General

111. Introduction to Politics
Although you may not realize it, every one of us is involved in politics on a daily basis. We each have experienced parents and children haggling over the rules governing curfew or use of the car, employees and bosses negotiating behaviors at work, and organized crime families disputing turf wars (ok, maybe not that last one). Yet, in one way or another, politics is a part of our lives regardless of whether we are interested in Congress, political parties, or international negotiations. Politics is the process by which individuals and groups reach agreements on a course of joint action--even if they disagree on the intended goals of that action.  This class discusses the problems that groups need to overcome to reach agreements on a joint course of action, and looks at the political institutions and other political processes and incentives that enable groups to overcome those barriers here in the United States and internationally. (Social Science) HASSELL

250. Principles of Advocacy
An overview of the United States legal system with an emphasis on the adversarial approach to resolution of conflicts and controversies in federal, state, and local tribunals as well as in alternate forums and venues. Students will gain a general understanding of the roles of the various participants with primary focus on the role of the lawyer as advocate. The course will incorporate aspirational and ethical considerations, practical issues faced by trial attorneys, and the potential for fulfillment and disillusionment fighting the battles of others. (Social Science)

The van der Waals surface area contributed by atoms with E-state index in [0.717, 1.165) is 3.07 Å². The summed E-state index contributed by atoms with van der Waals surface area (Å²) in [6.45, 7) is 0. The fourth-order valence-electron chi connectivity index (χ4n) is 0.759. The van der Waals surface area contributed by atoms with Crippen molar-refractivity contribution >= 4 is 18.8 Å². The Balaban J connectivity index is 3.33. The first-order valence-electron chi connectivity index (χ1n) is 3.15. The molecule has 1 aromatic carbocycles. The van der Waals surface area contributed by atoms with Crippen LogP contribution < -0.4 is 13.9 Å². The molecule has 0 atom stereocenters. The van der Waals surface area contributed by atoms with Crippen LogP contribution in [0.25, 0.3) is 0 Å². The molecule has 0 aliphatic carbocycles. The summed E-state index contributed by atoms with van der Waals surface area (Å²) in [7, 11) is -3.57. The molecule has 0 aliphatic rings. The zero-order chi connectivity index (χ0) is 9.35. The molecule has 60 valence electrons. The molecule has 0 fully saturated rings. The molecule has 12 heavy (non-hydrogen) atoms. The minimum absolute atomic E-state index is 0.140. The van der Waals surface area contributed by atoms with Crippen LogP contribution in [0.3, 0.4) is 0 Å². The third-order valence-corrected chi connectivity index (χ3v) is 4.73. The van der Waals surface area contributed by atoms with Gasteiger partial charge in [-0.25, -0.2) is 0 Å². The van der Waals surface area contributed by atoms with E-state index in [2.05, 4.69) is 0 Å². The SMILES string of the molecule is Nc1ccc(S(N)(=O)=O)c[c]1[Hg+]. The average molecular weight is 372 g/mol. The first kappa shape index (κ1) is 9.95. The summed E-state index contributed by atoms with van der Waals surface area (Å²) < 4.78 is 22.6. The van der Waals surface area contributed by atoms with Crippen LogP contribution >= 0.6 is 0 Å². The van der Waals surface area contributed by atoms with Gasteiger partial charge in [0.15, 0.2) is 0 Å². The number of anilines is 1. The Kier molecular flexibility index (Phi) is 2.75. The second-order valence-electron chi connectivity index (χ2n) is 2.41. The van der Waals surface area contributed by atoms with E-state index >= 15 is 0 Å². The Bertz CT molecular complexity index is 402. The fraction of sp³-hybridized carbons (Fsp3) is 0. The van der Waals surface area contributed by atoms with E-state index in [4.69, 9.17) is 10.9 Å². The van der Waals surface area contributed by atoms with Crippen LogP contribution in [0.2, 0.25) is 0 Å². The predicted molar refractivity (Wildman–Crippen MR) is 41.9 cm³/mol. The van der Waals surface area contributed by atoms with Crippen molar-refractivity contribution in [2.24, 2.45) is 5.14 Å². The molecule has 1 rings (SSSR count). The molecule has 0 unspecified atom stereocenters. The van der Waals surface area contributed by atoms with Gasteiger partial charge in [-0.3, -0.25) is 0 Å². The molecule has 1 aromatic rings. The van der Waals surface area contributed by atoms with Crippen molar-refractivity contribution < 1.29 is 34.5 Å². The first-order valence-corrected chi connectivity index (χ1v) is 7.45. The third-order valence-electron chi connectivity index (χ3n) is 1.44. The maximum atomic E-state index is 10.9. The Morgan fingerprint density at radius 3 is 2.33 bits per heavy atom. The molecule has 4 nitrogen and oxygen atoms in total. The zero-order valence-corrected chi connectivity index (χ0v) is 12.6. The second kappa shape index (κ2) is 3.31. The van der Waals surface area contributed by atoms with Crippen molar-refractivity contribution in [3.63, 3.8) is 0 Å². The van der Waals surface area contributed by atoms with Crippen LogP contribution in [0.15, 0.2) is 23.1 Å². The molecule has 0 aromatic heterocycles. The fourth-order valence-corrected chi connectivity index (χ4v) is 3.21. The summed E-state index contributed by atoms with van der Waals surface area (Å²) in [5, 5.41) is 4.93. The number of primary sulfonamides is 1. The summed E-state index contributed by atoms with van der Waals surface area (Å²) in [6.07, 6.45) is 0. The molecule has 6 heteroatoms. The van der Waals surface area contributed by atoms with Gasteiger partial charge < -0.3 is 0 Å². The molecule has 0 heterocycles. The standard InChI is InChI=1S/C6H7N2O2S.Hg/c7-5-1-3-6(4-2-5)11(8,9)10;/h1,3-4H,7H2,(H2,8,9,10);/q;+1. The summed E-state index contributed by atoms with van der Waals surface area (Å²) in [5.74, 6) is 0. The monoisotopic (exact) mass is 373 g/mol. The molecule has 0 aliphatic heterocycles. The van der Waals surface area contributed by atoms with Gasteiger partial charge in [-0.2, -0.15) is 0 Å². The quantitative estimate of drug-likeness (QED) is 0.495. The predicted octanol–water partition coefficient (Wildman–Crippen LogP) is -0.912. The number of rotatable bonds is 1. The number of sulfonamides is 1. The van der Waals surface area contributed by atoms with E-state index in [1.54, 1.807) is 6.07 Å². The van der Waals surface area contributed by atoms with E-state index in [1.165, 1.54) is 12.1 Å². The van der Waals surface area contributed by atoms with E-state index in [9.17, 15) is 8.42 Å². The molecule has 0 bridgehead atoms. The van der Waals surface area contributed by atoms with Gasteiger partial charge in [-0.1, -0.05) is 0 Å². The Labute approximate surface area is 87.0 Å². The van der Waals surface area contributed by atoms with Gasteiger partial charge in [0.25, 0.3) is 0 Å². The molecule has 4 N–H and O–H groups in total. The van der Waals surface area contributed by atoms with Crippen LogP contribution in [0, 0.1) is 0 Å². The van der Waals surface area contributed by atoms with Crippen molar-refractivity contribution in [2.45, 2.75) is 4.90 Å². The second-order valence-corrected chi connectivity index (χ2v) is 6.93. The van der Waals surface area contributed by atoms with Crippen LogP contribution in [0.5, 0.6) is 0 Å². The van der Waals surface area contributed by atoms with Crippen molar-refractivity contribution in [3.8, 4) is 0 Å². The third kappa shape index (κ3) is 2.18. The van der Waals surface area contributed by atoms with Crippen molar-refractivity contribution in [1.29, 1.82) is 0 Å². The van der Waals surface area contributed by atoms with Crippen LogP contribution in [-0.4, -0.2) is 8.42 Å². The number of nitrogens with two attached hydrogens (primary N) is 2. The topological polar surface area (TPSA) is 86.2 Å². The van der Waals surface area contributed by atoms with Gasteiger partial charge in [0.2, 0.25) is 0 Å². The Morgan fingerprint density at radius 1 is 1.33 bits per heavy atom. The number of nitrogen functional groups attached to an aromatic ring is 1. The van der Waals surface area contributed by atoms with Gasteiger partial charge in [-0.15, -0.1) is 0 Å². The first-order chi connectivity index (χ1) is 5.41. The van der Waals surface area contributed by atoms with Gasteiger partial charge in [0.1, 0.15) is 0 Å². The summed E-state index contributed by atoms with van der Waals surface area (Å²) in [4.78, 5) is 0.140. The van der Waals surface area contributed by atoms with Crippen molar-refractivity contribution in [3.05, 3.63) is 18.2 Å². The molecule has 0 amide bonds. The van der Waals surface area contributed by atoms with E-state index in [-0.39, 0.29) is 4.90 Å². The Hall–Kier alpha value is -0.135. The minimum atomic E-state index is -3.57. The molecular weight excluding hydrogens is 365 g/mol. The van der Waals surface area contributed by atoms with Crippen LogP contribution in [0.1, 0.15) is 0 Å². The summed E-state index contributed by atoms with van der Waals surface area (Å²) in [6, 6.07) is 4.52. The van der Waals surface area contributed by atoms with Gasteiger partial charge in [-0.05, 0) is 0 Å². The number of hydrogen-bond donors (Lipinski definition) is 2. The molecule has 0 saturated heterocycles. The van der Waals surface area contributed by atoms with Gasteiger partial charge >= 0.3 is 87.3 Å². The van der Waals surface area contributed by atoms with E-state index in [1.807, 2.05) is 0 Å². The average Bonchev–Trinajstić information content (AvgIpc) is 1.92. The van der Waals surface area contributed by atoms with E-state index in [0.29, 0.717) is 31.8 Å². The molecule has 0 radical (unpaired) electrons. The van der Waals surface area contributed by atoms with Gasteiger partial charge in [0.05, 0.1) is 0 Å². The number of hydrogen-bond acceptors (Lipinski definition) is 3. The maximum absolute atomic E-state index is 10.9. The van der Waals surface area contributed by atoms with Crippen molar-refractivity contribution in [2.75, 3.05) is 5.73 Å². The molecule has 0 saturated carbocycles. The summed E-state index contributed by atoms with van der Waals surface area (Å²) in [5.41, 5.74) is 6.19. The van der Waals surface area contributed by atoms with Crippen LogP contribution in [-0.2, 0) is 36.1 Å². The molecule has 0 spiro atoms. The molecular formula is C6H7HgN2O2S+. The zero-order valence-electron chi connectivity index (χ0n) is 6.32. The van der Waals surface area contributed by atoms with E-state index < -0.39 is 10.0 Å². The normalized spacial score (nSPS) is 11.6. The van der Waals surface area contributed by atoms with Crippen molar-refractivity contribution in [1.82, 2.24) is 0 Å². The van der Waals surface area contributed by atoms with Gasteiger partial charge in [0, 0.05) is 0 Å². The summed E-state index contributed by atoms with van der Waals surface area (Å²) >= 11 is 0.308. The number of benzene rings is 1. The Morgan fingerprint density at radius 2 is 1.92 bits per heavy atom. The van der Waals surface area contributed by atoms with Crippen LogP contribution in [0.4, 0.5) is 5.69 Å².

251-255. Topics in Politics
Study of a selected topic in politics. See Topics Courses. (Social Science)

280/380. Political Affairs Internship
Field experience in applied politics. Prerequisites: acceptance by a sponsoring agency or individual and approval of a formal prospectus by the faculty sponsor. See Additional Academic Programs, All-College Independent Study Courses 280/380. (CR)

290/390. Individual Project: See Additional Academic Programs, All-College Independent Study Courses 290/390.

299/399. Summer Internship in Political Science
Field experience in applied politics. Prerequisites: junior or senior standing, acceptance by a sponsoring agency or individual, and approval of a formal prospectus by the faculty sponsor. May be repeated once for credit. See Courses 299/399. (CR)

348. U.S. Foreign Policy
Process by which U.S. foreign policy is made and implemented, focusing on contemporary cases. Emphasis on how the political process and distribution of authority affect policy. Prerequisite: POL 242. (Social Science) YAMANISHI

351-354. Advanced Topics in Politics
Study of a selected topic in politics. See Topics Courses. (Social Science)

483. Research Seminar
Each student will choose a topic within politics to explore through group discussion and peer review, presentations, and a paper that critically reviews existing research to advance an argument. Prerequisites: Politics major with junior standing and three 300-level Politics classes other than internships. No S/U option. (Social Science) HASSELL

511. Readings in Politics and Public Policy (1/4)
Weekly reading and discussion on a topic of interest in Politics and Public Policy around a general theme.  Three meetings per term for four terms, with one or two hours of outside reading in preparation for each discussion.  May be repeated for credit to a maximum in both Pol 511 and POL 512 of two course credits. (CR)